“To be desirable,” said Roland Mouret backstage before his show – that was the point of the collection. “The meaning of desire. I want women to feel like they want to steal the clothes from the hanger straight away.”
To this end – and with an imminent New York store opening – Mouret was going back to looking at what defined him. And joy and desire was what he concluded – his sculpted silhouettes here softened in colour-blocked pastels to make this a young and fresh collection that in plenty of white, primrose yellow, pink and lilac was the embodiment of spring/summer.
Bold floral appliqués blossomed on tote bags and skirts, dresses too – at the front and as little caped backs; elsewhere came hibiscus prints laser-cut into cotton mesh for jackets and splaying A-line skirts; asymmetric hems were accompanied by injections of grass green; shorts were out in strong force and cemented that youthful sensibility. It was refreshing.
It had all started in the fittings, explained Mouret. His women chiming in with the covetable buzzword and so leading him to develop the Mouret DNA which, while still obviously underpinning the collection today, took on a lighter and relaxed new note this time round. It was refreshing.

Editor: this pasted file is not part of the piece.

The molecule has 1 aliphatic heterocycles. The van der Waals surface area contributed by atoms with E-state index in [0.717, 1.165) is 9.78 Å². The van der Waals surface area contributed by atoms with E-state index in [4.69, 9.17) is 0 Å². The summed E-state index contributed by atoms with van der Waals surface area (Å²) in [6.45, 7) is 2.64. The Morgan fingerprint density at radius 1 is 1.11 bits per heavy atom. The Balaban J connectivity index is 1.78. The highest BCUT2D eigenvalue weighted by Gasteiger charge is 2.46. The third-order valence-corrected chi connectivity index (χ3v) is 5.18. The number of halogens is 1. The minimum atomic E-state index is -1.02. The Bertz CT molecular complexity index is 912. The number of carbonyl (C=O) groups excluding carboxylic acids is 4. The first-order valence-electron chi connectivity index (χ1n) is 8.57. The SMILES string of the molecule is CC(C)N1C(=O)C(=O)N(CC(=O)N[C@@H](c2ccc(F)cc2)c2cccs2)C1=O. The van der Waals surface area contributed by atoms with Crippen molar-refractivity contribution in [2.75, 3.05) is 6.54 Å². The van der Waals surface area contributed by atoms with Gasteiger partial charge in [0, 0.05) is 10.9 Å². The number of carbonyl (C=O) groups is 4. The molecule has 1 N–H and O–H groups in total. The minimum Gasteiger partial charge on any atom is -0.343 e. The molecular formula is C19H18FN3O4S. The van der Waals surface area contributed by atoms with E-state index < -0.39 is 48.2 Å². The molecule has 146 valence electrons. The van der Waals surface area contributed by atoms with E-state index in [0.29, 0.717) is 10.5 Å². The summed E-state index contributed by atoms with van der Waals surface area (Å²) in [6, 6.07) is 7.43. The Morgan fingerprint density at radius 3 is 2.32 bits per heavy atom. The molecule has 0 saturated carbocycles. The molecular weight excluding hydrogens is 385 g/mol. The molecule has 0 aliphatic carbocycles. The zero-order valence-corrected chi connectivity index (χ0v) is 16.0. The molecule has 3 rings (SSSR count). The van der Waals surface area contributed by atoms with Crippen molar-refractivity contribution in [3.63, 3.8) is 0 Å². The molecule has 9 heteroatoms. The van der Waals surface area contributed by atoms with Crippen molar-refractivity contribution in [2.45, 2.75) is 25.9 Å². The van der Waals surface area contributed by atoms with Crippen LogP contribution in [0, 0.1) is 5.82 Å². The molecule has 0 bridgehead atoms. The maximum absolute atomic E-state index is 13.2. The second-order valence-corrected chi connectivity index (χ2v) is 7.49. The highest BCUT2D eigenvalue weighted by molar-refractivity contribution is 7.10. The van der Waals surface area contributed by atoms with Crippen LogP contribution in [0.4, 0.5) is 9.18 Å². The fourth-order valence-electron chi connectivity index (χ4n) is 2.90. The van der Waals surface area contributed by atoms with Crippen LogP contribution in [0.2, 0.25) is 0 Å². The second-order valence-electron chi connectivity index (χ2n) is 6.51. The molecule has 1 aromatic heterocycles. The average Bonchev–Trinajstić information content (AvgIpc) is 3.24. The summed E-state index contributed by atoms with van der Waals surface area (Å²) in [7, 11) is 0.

“I’m a practical person, a Virgo, so I’m always thinking about what women will live in, trying to anticipate their feelings – people will buy because they desire,” he summed up.
“THESE are girls I used to see at the end of the Eighties when we went from Le Palace to Les Bain Douche,” said Roland Mouret after his show in Paris this morning. “They were harder and sexier – they were sweatier in fact.”
Not the most charming description, but with those bodycon dresses of patch-worked stretch cotton, silk and PVC in mind, we knew what he meant. Conceived in a moment when he was on the beach in Greece and heard reggae music turn to techno, the idea for this collection came about because he just felt like it was time to reimagine the woman he is dressing – so he made her younger, more overtly sexy with strips of skin showing between bound midriffs, and even gave her flat shoes (pointed, ankle-wrapped), to really let her work her nightclub moves.
His signature bodycon draping was evident, so die-hard Mouret lovers need not worry, but the bright fuchsia and mint striped against a predominantly monochrome collection was a stark move from the more languid colour palette we’re used to from Mouret.
“I like contradictions. Today I shall contradict myself,” he said in his notes. “That is the one way I have of asserting my liberty.”
It was still recognisable and desirable – precisely tailored, expertly draped skirt suits and dresses of feathery lace featuring one bright pink panel were resolutely feminine, while a lighter mesh fabric made for draped dresses and airy coats that allowed a little more room to breathe. In general though, Mouret wants us up on a table to dance next summer away.